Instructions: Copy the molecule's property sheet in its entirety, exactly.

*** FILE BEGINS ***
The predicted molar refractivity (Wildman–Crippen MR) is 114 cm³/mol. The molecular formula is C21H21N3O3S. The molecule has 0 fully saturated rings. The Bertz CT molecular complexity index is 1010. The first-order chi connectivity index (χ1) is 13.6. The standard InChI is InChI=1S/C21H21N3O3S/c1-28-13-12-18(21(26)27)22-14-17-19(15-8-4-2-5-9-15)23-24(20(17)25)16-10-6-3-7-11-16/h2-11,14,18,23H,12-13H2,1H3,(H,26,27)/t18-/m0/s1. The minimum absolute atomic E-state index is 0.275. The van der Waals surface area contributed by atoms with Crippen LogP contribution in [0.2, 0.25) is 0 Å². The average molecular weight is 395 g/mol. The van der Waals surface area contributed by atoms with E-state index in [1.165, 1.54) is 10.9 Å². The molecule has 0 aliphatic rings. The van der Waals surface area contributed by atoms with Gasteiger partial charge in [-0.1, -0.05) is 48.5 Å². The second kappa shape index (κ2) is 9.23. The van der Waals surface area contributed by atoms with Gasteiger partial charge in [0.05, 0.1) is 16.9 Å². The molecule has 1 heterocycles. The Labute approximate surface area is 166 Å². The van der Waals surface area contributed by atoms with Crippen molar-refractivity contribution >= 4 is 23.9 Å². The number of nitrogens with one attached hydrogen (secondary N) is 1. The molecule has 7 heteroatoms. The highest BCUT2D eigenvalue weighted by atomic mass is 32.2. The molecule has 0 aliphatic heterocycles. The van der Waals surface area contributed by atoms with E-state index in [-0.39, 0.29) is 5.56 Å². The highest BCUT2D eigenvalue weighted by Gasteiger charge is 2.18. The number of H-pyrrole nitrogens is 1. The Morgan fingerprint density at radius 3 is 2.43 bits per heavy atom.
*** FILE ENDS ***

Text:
The predicted molar refractivity (Wildman–Crippen MR) is 114 cm³/mol. The molecular formula is C21H21N3O3S. The molecule has 0 fully saturated rings. The Bertz CT molecular complexity index is 1010. The first-order chi connectivity index (χ1) is 13.6. The standard InChI is InChI=1S/C21H21N3O3S/c1-28-13-12-18(21(26)27)22-14-17-19(15-8-4-2-5-9-15)23-24(20(17)25)16-10-6-3-7-11-16/h2-11,14,18,23H,12-13H2,1H3,(H,26,27)/t18-/m0/s1. The minimum absolute atomic E-state index is 0.275. The van der Waals surface area contributed by atoms with Crippen LogP contribution in [0.2, 0.25) is 0 Å². The average molecular weight is 395 g/mol. The van der Waals surface area contributed by atoms with E-state index in [1.165, 1.54) is 10.9 Å². The molecule has 0 aliphatic rings. The van der Waals surface area contributed by atoms with Gasteiger partial charge in [-0.1, -0.05) is 48.5 Å². The second kappa shape index (κ2) is 9.23. The van der Waals surface area contributed by atoms with Gasteiger partial charge in [0.05, 0.1) is 16.9 Å². The molecule has 1 heterocycles. The Labute approximate surface area is 166 Å². The van der Waals surface area contributed by atoms with Crippen molar-refractivity contribution >= 4 is 23.9 Å². The number of nitrogens with one attached hydrogen (secondary N) is 1. The molecule has 7 heteroatoms. The highest BCUT2D eigenvalue weighted by atomic mass is 32.2. The molecule has 0 aliphatic heterocycles. The van der Waals surface area contributed by atoms with E-state index in [-0.39, 0.29) is 5.56 Å². The highest BCUT2D eigenvalue weighted by Gasteiger charge is 2.18. The number of H-pyrrole nitrogens is 1. The Morgan fingerprint density at radius 3 is 2.43 bits per heavy atom.